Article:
Many young folks put off investing because of the mind-boggling choices they are confronted with. This is especially true of mutual funds, where there are hundreds of schemes from 40-odd fund houses and 36 SEBI-approved categories. But if you are a new investor looking to start Systematic Investment Plans (SIPs), you need not worry about all the choices out there. There are simple equity products which can suit you perfectly well.

Large-cap funds score

In equities, fund houses offer large-, mid- and small-cap funds, as well as a combination of these. Beginners should ideally start with large-cap funds. They own the top 100 most-valued companies in the market.

Large-cap funds make for a good start because of three reasons. One, the biggest companies tend to be leaders in their sector. They tend to suffer less earnings volatility than smaller peers. Two, stock prices of large-cap firms tend to be less volatile than those further down the pecking order. When the market falls, it is in the large-cap space that smart investors first look for bargains. Three, today a lot of the foreign portfolio flows into Indian stocks are from global index funds. They simply buy up the basket of biggest stocks in the market to acquire a country exposure. It is the top 100 stocks by market capitalisation that corner these flows.

Passive shortcut

In large-cap funds, you can either choose actively-managed funds or passive ones. In active funds, you rely on a fund manager to cherry-pick stocks from the top 100 that will outperform the rest. So to choose the right active fund, you will need to know its track record, the manager’s performance, his style and so on. You will also need to keep tabs on the fund’s performance on an ongoing basis after buying it to know if it is beating the index.

Passive funds help you side-step such complications. They simply own the same basket of stocks as a bellwether index. As they don’t use a fund manager for stock selection, they come at a low cost that adds to your returns. Passive funds tracking large-cap indices are available at annual fees as low as 0.10 per cent, while actively-managed large-cap funds charge upto 2 per cent.

Within passive funds, you have the choice of buying exchange traded funds or index funds. Open-end index funds are preferable because you can buy them from the fund house at any time at the latest NAV (net asset value). This makes SIPs easier to execute. Exchange traded funds need to be bought on the stock exchange after double-checking market prices and trading volumes.

Which index?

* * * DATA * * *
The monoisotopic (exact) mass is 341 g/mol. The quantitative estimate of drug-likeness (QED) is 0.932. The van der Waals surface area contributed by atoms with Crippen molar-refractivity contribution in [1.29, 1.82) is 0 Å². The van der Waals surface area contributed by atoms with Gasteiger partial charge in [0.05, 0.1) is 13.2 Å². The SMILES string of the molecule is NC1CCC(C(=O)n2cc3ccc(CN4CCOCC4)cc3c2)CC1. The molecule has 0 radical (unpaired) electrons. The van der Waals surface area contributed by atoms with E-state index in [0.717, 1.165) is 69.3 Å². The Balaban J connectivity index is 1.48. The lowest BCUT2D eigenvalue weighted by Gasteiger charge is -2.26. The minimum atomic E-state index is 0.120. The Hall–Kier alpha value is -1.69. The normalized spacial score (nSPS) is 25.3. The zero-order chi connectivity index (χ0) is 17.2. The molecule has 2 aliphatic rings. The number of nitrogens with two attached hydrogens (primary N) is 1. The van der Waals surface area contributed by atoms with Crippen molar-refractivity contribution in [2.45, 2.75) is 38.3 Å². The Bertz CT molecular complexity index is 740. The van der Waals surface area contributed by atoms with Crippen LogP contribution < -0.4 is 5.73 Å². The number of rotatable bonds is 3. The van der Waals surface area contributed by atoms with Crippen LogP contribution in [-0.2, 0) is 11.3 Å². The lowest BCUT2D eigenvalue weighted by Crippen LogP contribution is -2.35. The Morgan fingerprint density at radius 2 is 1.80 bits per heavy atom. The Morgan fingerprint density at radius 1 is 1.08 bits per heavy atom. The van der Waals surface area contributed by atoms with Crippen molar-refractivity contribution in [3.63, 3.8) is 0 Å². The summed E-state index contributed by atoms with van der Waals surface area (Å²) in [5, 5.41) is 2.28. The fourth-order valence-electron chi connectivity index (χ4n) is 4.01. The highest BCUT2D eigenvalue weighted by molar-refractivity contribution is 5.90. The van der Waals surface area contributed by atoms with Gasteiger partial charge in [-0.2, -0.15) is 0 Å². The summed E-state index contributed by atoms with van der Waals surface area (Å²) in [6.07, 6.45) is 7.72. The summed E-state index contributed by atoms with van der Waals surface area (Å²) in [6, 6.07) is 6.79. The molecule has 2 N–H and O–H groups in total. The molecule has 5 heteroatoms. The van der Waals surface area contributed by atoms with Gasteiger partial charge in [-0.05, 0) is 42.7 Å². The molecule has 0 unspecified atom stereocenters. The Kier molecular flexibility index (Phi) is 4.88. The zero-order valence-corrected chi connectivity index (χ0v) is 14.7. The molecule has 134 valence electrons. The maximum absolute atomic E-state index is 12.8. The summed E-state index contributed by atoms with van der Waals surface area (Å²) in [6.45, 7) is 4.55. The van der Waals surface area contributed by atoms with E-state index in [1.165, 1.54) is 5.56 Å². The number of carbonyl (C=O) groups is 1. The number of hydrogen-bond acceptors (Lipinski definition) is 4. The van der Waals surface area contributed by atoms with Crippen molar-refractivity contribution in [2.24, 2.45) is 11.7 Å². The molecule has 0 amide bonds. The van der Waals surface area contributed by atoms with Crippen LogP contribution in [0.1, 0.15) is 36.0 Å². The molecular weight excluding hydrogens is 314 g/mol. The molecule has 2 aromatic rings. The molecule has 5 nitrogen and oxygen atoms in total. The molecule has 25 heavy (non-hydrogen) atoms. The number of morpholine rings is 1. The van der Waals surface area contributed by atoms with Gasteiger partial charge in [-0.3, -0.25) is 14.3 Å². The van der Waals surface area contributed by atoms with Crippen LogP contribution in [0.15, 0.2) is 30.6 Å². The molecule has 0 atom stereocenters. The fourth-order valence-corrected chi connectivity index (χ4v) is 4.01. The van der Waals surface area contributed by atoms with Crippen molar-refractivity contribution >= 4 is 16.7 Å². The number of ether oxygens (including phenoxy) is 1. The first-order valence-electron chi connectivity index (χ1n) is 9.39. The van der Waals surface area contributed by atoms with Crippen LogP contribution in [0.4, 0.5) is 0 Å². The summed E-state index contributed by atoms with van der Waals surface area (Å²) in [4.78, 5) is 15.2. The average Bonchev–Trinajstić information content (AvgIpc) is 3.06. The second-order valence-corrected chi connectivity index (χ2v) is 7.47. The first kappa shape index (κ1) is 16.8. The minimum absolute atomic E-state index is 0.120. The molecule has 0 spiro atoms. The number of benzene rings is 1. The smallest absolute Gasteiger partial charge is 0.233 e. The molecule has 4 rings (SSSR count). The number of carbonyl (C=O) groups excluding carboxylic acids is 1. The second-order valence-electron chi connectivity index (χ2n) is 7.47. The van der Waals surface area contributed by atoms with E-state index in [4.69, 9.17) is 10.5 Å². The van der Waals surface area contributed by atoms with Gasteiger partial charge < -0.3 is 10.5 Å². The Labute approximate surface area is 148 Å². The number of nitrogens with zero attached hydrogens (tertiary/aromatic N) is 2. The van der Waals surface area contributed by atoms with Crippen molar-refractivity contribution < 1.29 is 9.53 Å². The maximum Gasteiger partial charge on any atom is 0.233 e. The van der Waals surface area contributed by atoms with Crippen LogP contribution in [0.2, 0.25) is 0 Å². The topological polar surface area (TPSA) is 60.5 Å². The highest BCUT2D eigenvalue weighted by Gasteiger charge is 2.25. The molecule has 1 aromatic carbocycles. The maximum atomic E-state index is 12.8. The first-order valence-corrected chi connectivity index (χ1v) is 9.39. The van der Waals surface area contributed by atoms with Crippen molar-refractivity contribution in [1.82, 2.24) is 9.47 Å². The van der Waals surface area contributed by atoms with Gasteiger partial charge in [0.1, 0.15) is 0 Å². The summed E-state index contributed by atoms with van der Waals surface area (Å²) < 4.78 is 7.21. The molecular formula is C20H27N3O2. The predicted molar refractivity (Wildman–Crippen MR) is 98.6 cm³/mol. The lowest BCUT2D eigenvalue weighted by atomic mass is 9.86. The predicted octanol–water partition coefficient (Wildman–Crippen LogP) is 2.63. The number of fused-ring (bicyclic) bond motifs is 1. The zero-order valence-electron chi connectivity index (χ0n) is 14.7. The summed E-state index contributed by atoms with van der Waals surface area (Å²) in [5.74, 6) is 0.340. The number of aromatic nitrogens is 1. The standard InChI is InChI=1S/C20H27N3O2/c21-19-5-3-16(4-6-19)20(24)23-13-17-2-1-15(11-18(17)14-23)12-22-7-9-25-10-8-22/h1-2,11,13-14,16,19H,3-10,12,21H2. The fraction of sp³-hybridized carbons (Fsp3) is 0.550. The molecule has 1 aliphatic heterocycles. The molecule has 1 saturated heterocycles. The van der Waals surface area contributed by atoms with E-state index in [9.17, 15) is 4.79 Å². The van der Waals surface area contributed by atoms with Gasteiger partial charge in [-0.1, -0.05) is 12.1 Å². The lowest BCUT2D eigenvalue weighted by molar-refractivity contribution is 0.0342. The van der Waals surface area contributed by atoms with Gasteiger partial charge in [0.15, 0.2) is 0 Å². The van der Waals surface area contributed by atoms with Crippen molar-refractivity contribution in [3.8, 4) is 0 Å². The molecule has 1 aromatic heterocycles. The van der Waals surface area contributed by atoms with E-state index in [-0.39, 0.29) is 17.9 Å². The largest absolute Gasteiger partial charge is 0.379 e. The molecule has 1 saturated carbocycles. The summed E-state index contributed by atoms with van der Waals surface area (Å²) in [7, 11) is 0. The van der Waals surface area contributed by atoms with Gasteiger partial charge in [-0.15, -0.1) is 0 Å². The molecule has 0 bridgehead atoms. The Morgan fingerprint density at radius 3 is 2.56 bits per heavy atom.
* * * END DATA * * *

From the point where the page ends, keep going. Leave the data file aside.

The large-cap passive menu consists of index funds tracking the Sensex30, Nifty50 or Nifty100. A rolling return analysis (which studies the return on an asset over many start and end points over a long time frame) is useful to gauge how you should expect them to behave.

A rolling return analysis based on monthly data for the three indices, from November 2005 to October 2023 (18-year period), shows the following:

If held for a year at a time, the three indices delivered average returns of 13.3 per cent to 13.7 per cent. But the averages hide big year-to-year variations.

In their best year, the indices made 82.6 to 92 per cent. In their worst year, they fell 52.1 per cent to 54.4 per cent. You can take this as an indication of how much money you can make or lose in any given year, after investing in these funds.

If held for five years at a time, the indices delivered an average return of 10-10.3 per cent annually. As five years is the minimum recommended holding period for equity funds, this is an indication of the returns you can expect from these funds before fees.

In their best five-year periods, the funds made a 17.8-18.9 per cent compounded annual return. In their worst five-year periods, they lost between 0.8 per cent and 1.4 per cent a year. The losses clearly shrink as you stretch your holding period.

If you’re looking to choose between the three indices, the Nifty100 is slightly better. It has the highest average return and its maximum returns over both one- and five-year time frames are well above the Nifty50 and Sensex30. It has lost slightly more in the bad years, but the good years tend to compensate.

Bandhan Nifty50, Motilal Oswal Nifty50 and Axis Nifty100 index funds are among the low-cost options in this space, charging annual fees of 0.10-0.15 per cent. ICICI Pru BSE Sensex and Nifty50, Nippon Index S&P Sensex, SBI Nifty Index are funds with a 10-year plus track record charging 0.15-0.18 per cent.

If you would like to add a return kicker to your portfolio, you can add a fund tracking the Midcap 150 index, which is made up of the stocks immediately below the top 100. Motilal Oswal and ICICI Pru offer Midcap 150 Index funds at an annual cost of 0.20-0.21 per cent.